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Evaluation Measures

Evaluation measures, also called evaluation indicators, provide specific information on whether a program is achieving its goals. For general information on evaluation measures, see Evaluation Measures in the Rural Community Health Toolkit.

Rural communities implementing diabetes programs should use measures that provide information addressing progress towards specific program goals. The most appropriate measures for evaluating a diabetes program will depend on the program model, type of evaluation, data collection strategies, and other considerations. Common measures include:

Participant Data

  • Demographic information of participants or the target population (gender, race, ethnicity, age, educational attainment, income)
  • Biological markers (height, weight, body mass index, blood pressure, cholesterol, HbA1c)
  • Medical history (medication use, provider visits, hospitalizations)
  • Present health status (glucose control, complications, social support systems including family and peers)

Program Processes

  • Program enrollment rate
  • Program completion rate
  • Program implementation costs
  • Number and type of program materials and resources produced
  • Use of program materials and resources among participants
  • Number of appropriate referrals
  • Number and type of program activities or sessions convened
  • Program staffing (staff ratios, qualifications, training)

Health Outcomes

  • Changes in HbA1c values
  • Changes in blood pressure values
  • Changes in weight
  • Changes in body mass index
  • Changes in cholesterol levels (LDL and HDL)
  • Variability in random blood glucose testing
  • Changes in quality of life and well-being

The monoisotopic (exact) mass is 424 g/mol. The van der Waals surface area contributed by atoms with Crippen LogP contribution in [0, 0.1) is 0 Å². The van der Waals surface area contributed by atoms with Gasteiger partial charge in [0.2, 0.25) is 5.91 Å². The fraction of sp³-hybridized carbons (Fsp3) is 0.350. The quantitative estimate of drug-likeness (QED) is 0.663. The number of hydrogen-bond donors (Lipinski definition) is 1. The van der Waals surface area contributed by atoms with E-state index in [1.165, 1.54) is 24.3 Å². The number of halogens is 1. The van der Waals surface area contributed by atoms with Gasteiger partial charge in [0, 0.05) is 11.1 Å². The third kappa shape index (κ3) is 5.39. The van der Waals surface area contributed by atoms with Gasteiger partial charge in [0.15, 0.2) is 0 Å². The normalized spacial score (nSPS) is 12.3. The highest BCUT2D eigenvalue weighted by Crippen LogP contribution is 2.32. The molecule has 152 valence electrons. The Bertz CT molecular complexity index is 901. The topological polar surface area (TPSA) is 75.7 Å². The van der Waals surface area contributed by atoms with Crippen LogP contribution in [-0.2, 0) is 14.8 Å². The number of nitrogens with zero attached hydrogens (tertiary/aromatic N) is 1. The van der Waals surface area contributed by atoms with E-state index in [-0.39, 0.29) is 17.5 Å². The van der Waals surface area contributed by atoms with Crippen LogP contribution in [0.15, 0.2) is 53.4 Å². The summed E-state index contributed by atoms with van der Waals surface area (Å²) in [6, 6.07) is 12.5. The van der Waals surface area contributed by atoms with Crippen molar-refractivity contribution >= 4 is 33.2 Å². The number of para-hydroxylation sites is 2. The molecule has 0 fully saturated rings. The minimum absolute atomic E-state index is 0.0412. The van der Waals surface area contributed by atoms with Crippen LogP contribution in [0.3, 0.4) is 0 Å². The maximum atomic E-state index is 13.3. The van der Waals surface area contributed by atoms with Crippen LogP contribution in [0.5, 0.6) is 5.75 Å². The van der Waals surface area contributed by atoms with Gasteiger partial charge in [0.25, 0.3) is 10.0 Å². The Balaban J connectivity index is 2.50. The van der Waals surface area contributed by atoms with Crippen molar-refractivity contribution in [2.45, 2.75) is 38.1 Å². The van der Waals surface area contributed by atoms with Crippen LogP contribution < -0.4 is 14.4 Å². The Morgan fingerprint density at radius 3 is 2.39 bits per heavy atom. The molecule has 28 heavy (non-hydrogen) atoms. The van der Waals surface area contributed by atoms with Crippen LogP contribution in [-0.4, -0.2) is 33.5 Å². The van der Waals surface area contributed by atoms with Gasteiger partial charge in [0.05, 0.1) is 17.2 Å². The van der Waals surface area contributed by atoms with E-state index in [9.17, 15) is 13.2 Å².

• Changes in psychological health
  • Changes in health status
  • Changes in obesity rates
  • Complications rate (renal failure, retinopathy)
  • Changes in mortality rates (diabetes-related and all causes)

Other Outcomes

  • Environmental and contextual factors (living situation, social support, cultural influences, community resources)
  • Changes in diabetes knowledge, attitudes, and beliefs (screening benefits and guidelines, risk behaviors)
  • Changes in lifestyle, self-management practices, and diabetes skills (glucose monitoring, dietary intake, physical activity, foot care)
  • Changes in behavioral intentions
  • Changes in self-efficacy
  • Changes in medication usage and adherence
  • Participant satisfaction with program sessions or meetings
  • Patient satisfaction with care
  • Changes in diabetes screening rates
  • Changes in overall healthcare use and costs
  • Overall healthcare cost savings
  • Provider behaviors (prescribing, referrals, communication, patient education)

Resources to Learn More

Diabetes Evaluation Measures
Website
Describes evaluation metrics specifically designed for assessing type 2 diabetes prevention and control programs with a focus on worker productivity, healthcare costs, health outcomes, and organizational change.
Organization(s): Centers for Disease Control and Prevention

Patient Self-Management Support Programs: An Evaluation
Document
Examines the factors identified from interviews with experts and a literature review for consideration when selecting chronically ill patient self-management support programs. Discussion of key findings covers evaluations of program models and measures used to determine effectiveness. Recommendations are offered for developing a self-management program.
Organization(s): RAND Health and the Agency for Healthcare Research and Quality
Date: 11/2007